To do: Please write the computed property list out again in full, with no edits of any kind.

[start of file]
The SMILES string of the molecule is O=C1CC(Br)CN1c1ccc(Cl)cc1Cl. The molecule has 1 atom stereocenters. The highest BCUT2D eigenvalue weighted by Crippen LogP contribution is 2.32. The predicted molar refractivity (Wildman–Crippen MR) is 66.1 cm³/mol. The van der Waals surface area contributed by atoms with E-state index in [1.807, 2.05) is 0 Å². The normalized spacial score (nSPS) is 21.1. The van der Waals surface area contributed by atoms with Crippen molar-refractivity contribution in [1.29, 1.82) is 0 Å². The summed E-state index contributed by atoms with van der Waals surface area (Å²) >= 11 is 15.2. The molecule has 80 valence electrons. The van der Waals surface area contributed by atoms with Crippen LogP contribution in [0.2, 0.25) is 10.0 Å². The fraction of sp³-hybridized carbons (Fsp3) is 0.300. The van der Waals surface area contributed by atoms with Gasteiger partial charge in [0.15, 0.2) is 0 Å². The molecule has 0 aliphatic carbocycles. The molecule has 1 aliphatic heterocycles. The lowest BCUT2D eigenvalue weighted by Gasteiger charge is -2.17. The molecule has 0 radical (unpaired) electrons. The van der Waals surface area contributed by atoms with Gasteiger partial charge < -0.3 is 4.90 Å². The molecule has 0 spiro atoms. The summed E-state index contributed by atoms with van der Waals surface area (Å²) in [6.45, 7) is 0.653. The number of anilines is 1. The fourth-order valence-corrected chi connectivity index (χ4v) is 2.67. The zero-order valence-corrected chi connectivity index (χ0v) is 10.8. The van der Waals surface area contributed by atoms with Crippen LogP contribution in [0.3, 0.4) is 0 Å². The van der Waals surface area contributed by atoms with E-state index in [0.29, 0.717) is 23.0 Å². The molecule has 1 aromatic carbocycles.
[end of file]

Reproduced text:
The SMILES string of the molecule is O=C1CC(Br)CN1c1ccc(Cl)cc1Cl. The molecule has 1 atom stereocenters. The highest BCUT2D eigenvalue weighted by Crippen LogP contribution is 2.32. The predicted molar refractivity (Wildman–Crippen MR) is 66.1 cm³/mol. The van der Waals surface area contributed by atoms with E-state index in [1.807, 2.05) is 0 Å². The normalized spacial score (nSPS) is 21.1. The van der Waals surface area contributed by atoms with Crippen molar-refractivity contribution in [1.29, 1.82) is 0 Å². The summed E-state index contributed by atoms with van der Waals surface area (Å²) >= 11 is 15.2. The molecule has 80 valence electrons. The van der Waals surface area contributed by atoms with Crippen LogP contribution in [0.2, 0.25) is 10.0 Å². The fraction of sp³-hybridized carbons (Fsp3) is 0.300. The van der Waals surface area contributed by atoms with Gasteiger partial charge in [0.15, 0.2) is 0 Å². The molecule has 0 aliphatic carbocycles. The molecule has 1 aliphatic heterocycles. The lowest BCUT2D eigenvalue weighted by Gasteiger charge is -2.17. The molecule has 0 radical (unpaired) electrons. The van der Waals surface area contributed by atoms with Gasteiger partial charge < -0.3 is 4.90 Å². The molecule has 0 spiro atoms. The summed E-state index contributed by atoms with van der Waals surface area (Å²) in [6.45, 7) is 0.653. The number of anilines is 1. The fourth-order valence-corrected chi connectivity index (χ4v) is 2.67. The zero-order valence-corrected chi connectivity index (χ0v) is 10.8. The van der Waals surface area contributed by atoms with Crippen LogP contribution in [0.3, 0.4) is 0 Å². The van der Waals surface area contributed by atoms with E-state index in [0.29, 0.717) is 23.0 Å². The molecule has 1 aromatic carbocycles.